meaning of business alliance

business alliance meaning in Law Dictionary

n arrangement between organizations, generally motivated by price decrease and improved service for customer. Alliances tend to be bounded by a single arrangement with equitable danger and possibility share for all functions involved as they are typically managed by an integrated task group. An example of this will be code revealing in airline alliances.

business alliance meaning in Business Dictionary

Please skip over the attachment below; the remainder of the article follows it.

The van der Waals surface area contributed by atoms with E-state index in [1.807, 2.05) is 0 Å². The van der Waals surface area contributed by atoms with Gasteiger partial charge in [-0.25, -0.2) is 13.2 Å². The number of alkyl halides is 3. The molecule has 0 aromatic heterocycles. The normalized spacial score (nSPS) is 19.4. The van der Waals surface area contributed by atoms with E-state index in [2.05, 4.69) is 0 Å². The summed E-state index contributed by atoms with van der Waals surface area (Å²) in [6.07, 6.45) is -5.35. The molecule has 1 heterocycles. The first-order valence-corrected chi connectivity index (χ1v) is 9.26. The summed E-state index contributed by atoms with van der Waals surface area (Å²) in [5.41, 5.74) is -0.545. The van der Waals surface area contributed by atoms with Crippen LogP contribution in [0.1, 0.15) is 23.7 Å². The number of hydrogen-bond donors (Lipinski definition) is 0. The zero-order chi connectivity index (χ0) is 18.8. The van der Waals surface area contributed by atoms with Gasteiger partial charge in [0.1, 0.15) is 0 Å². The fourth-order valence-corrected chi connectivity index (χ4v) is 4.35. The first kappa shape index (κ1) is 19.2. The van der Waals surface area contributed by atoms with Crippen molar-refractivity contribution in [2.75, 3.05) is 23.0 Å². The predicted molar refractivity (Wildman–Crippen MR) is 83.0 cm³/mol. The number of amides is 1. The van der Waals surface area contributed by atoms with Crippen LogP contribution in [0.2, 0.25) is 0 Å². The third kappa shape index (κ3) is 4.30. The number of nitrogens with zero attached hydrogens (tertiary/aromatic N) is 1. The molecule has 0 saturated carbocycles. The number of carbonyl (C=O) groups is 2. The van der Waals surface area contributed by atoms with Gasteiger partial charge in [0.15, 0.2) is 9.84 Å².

An arrangement or commitment among separate organizations with corresponding targets, established for a specific function and sometimes for lowering expenses and increasing customer service. The collaboration is usually managed by a group with users from each company and held together by one contract offering an equal share of risk and possibility to each company. A good example could be a shared advertising and marketing program between Wal-Mart and Procter & Gamble. Listed below are the five basic types:1. sales alliance—an agreement to sell services or products that complement one another2. solution-specific—an arrangement to produce and offer a specific company option together3. geographic-specific—an contract to market products in a specific geographical area together4. investment—an agreement to combine funds for provided investment5. joint venture—an arrangement to generally share control, revenue, and reduction in a specific financial task